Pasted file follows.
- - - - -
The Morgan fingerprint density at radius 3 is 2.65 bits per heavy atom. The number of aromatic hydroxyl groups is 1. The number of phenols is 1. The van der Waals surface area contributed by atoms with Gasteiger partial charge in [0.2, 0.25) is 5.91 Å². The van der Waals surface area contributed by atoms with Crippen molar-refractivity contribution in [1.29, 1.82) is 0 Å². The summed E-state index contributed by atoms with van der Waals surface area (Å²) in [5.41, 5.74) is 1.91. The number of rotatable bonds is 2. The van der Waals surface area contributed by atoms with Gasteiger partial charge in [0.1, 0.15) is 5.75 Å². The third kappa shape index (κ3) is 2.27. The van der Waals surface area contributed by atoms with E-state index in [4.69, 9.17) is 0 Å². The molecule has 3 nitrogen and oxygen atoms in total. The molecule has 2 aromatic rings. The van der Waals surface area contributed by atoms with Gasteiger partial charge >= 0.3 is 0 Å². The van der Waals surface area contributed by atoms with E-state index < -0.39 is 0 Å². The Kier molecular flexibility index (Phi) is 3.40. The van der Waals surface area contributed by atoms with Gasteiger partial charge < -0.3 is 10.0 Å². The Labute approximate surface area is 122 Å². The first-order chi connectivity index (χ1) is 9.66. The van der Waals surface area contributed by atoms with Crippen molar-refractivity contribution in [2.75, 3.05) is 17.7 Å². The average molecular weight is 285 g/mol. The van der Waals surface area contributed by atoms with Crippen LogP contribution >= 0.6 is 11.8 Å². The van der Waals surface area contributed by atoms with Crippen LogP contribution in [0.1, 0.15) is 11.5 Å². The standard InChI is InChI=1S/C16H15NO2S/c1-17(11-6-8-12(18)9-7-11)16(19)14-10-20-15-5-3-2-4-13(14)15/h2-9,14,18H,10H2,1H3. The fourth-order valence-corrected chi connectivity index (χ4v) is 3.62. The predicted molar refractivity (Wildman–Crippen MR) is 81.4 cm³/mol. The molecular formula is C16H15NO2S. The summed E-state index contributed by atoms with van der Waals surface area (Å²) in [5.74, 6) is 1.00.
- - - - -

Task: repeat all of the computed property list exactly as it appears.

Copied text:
The Morgan fingerprint density at radius 3 is 2.65 bits per heavy atom. The number of aromatic hydroxyl groups is 1. The number of phenols is 1. The van der Waals surface area contributed by atoms with Gasteiger partial charge in [0.2, 0.25) is 5.91 Å². The van der Waals surface area contributed by atoms with Crippen molar-refractivity contribution in [1.29, 1.82) is 0 Å². The summed E-state index contributed by atoms with van der Waals surface area (Å²) in [5.41, 5.74) is 1.91. The number of rotatable bonds is 2. The van der Waals surface area contributed by atoms with Gasteiger partial charge in [0.1, 0.15) is 5.75 Å². The third kappa shape index (κ3) is 2.27. The van der Waals surface area contributed by atoms with E-state index in [4.69, 9.17) is 0 Å². The molecule has 3 nitrogen and oxygen atoms in total. The molecule has 2 aromatic rings. The van der Waals surface area contributed by atoms with Gasteiger partial charge >= 0.3 is 0 Å². The van der Waals surface area contributed by atoms with E-state index < -0.39 is 0 Å². The Kier molecular flexibility index (Phi) is 3.40. The van der Waals surface area contributed by atoms with Gasteiger partial charge < -0.3 is 10.0 Å². The Labute approximate surface area is 122 Å². The first-order chi connectivity index (χ1) is 9.66. The van der Waals surface area contributed by atoms with Crippen molar-refractivity contribution in [2.75, 3.05) is 17.7 Å². The average molecular weight is 285 g/mol. The van der Waals surface area contributed by atoms with Crippen LogP contribution >= 0.6 is 11.8 Å². The van der Waals surface area contributed by atoms with Crippen LogP contribution in [0.1, 0.15) is 11.5 Å². The standard InChI is InChI=1S/C16H15NO2S/c1-17(11-6-8-12(18)9-7-11)16(19)14-10-20-15-5-3-2-4-13(14)15/h2-9,14,18H,10H2,1H3. The fourth-order valence-corrected chi connectivity index (χ4v) is 3.62. The predicted molar refractivity (Wildman–Crippen MR) is 81.4 cm³/mol. The molecular formula is C16H15NO2S. The summed E-state index contributed by atoms with van der Waals surface area (Å²) in [5.74, 6) is 1.00.